Multiple XP installations - only one shows

Terry, I truly appreciate the long explanation. I do realize that drive letters don't exist before Windows loads. I've been using them for the sake of convenience, but maybe it's been causing some confusion, instead. Let's define three drive letters and use those letters from here on in for clarity's sake.

1) C: - first partition on disk 0 - my active partition
2) G: - contains WinXP (as noted earlier, other XP installations exist on other partitions, but I almost never use - G: is where I boot into 99.9% of the time)
3) L: - contains Win7 (becomes C: under Win7, but we'll refer to it strictly as L: )

C: is a leftover from the days when I still used DOS! Not physically, of couse. Many drives have come and gone in the meantime. But for a long time, I retained the layout (including limiting that partition to 2GB so it would be accessible by DOS) as a security blanket, so that I could get at my data if Windows failed. Today, it's just what I described it as: a leftover. But 2GB isn't enough to install Windows in. Thus, as the first partition on disk 0, it's the active (boot) partition, but doesn't contain Windows.

Now, let me clarify my question regarding my "lost" partition. Again, I used drive letters to try to make myself understood better, but here, too, did not succeed. There have to any number of people who install Win7 on a partition other than their boot partition. For example, before they install Win7, they boot from C: into WinXP, which is located on C:. They then install Win7 on D:. (I'm using drive letters as the user sees them from WinXP.) When he boots into Win7, Win7 changes D: to C:. And if Win7 does what it's doing with me, the original C: doesn't get assigned a drive letter, and it's lost to the user. It seems impossible for even Microsoft to do something like that to so many people.

I don't understand your suggestion that I install EasyBCD in Win7. Won't the entries all point to L: (again, C: under Win7)? If they will, then when I reboot, those entries won't be found, because my boot drive is C:. Or will EasyBCD realize that "C:" (L: ) isn't the active partition, and know to point the entries to the unlettered partition?
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What about the current entries - the ones that aren't showing on the boot menu? Should I delete them in EasyBCD under XP before booting into Win7?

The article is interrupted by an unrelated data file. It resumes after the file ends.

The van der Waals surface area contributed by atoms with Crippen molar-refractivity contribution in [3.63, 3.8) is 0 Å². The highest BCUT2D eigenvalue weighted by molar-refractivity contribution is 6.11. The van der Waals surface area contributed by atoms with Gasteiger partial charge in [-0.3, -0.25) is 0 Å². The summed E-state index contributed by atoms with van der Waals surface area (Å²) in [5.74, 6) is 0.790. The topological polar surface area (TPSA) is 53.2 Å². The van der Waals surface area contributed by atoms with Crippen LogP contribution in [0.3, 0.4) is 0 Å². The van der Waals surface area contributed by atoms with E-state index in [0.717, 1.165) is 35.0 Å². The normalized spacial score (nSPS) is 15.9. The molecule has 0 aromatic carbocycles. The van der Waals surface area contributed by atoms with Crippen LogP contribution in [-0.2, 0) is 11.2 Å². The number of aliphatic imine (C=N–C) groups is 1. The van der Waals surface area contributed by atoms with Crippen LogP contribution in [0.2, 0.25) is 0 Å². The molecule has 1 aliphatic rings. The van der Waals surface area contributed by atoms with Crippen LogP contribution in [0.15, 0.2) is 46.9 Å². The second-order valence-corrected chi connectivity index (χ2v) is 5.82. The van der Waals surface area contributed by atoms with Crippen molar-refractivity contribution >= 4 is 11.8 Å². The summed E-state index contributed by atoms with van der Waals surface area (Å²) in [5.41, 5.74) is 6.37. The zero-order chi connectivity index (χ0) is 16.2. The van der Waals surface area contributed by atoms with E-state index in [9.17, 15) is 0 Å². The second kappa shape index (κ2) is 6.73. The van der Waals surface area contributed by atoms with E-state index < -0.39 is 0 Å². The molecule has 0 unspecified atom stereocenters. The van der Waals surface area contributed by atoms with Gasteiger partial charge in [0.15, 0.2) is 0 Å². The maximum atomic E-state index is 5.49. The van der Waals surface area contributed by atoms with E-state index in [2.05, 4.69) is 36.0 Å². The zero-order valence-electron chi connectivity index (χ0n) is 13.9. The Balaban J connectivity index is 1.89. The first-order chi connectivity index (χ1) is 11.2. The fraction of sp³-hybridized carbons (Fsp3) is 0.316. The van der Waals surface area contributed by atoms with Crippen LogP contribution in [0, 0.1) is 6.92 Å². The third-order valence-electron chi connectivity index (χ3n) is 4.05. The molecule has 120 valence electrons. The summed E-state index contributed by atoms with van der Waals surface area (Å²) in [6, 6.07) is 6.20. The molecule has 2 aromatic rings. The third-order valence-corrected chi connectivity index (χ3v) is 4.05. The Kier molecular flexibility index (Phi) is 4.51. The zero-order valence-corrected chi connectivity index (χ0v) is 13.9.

Either my system is very odd or EasyBCD is very buggy. And since my system normally behaves quite well, I have to think it's the latter.

Since you said it didn't make a difference (the conclusion I myself had arrived at), I decided not to delete any entries before installing under Win7. I was curious to see whether EasyBCD under Win7 would show anything different, though there was no reason to think that it would. I installed EasyBCD under Win7, and it showed all my entries, including the ones that weren't showing in the boot menu. There seemingly being no difference between EasyBCD under Win7 and EasyBCD under XP, I decided to try redoing the entries under XP.

I regret not documenting every step, because after half a dozen reboots and fiddling with EasyBCD, I no longer recall clearly what happened when. First, some more entries showed, and then all the XP entries showed, but Win7 didn't. And the first and second reboots/fiddlings resulted in additional entries for XP on G: in the boot menu (showing 2 and 3 entries, respectively), even though I'd only added one (total) in EasyBCD. And at some point, EasyBCD showed two entries for XP on G:, even though I'm absolutely certain that I never added a second one. And when I booted into XP on G:, I instead found myself booting into a different installation of XP on a different partition, despite the fact that I'm positive that I specified G: in the entry.